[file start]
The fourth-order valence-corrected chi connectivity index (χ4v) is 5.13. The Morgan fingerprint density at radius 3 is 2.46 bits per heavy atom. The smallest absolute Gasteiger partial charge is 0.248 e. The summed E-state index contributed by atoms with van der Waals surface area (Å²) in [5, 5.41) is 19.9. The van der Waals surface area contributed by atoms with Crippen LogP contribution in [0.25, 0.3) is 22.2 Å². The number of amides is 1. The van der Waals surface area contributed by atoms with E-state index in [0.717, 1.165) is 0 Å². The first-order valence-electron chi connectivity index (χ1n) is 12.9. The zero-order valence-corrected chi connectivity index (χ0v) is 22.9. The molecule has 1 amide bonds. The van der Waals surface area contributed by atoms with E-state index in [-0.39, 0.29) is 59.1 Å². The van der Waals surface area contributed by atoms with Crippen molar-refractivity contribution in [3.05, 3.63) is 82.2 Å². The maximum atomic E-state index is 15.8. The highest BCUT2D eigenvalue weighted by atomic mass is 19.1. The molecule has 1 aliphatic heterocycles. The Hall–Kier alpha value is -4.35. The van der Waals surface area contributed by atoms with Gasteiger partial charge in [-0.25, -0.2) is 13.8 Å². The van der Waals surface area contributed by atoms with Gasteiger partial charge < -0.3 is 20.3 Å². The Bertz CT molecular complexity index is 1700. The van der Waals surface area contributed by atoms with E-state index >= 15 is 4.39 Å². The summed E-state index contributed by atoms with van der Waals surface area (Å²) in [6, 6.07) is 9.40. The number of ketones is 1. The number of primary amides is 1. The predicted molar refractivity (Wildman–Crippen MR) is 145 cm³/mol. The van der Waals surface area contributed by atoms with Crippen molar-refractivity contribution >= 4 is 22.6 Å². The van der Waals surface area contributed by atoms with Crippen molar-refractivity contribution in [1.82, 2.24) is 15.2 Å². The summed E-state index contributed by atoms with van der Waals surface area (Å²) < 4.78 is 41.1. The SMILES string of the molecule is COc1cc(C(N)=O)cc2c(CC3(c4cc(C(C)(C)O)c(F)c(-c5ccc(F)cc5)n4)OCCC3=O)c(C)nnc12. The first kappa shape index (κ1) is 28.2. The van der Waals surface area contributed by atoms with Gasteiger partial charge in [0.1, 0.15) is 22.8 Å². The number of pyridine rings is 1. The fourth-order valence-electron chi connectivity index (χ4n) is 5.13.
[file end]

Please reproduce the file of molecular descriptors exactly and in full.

The fourth-order valence-corrected chi connectivity index (χ4v) is 5.13. The Morgan fingerprint density at radius 3 is 2.46 bits per heavy atom. The smallest absolute Gasteiger partial charge is 0.248 e. The summed E-state index contributed by atoms with van der Waals surface area (Å²) in [5, 5.41) is 19.9. The van der Waals surface area contributed by atoms with Crippen LogP contribution in [0.25, 0.3) is 22.2 Å². The number of amides is 1. The van der Waals surface area contributed by atoms with E-state index in [0.717, 1.165) is 0 Å². The first-order valence-electron chi connectivity index (χ1n) is 12.9. The zero-order valence-corrected chi connectivity index (χ0v) is 22.9. The molecule has 1 amide bonds. The van der Waals surface area contributed by atoms with E-state index in [-0.39, 0.29) is 59.1 Å². The van der Waals surface area contributed by atoms with Crippen molar-refractivity contribution in [3.05, 3.63) is 82.2 Å². The maximum atomic E-state index is 15.8. The highest BCUT2D eigenvalue weighted by atomic mass is 19.1. The molecule has 1 aliphatic heterocycles. The Hall–Kier alpha value is -4.35. The van der Waals surface area contributed by atoms with Gasteiger partial charge in [-0.25, -0.2) is 13.8 Å². The van der Waals surface area contributed by atoms with Gasteiger partial charge < -0.3 is 20.3 Å². The Bertz CT molecular complexity index is 1700. The van der Waals surface area contributed by atoms with E-state index >= 15 is 4.39 Å². The summed E-state index contributed by atoms with van der Waals surface area (Å²) in [6, 6.07) is 9.40. The number of ketones is 1. The number of primary amides is 1. The predicted molar refractivity (Wildman–Crippen MR) is 145 cm³/mol. The van der Waals surface area contributed by atoms with Crippen molar-refractivity contribution >= 4 is 22.6 Å². The van der Waals surface area contributed by atoms with Crippen molar-refractivity contribution in [1.82, 2.24) is 15.2 Å². The summed E-state index contributed by atoms with van der Waals surface area (Å²) < 4.78 is 41.1. The SMILES string of the molecule is COc1cc(C(N)=O)cc2c(CC3(c4cc(C(C)(C)O)c(F)c(-c5ccc(F)cc5)n4)OCCC3=O)c(C)nnc12. The first kappa shape index (κ1) is 28.2. The van der Waals surface area contributed by atoms with Gasteiger partial charge in [0.1, 0.15) is 22.8 Å². The number of pyridine rings is 1. The fourth-order valence-electron chi connectivity index (χ4n) is 5.13.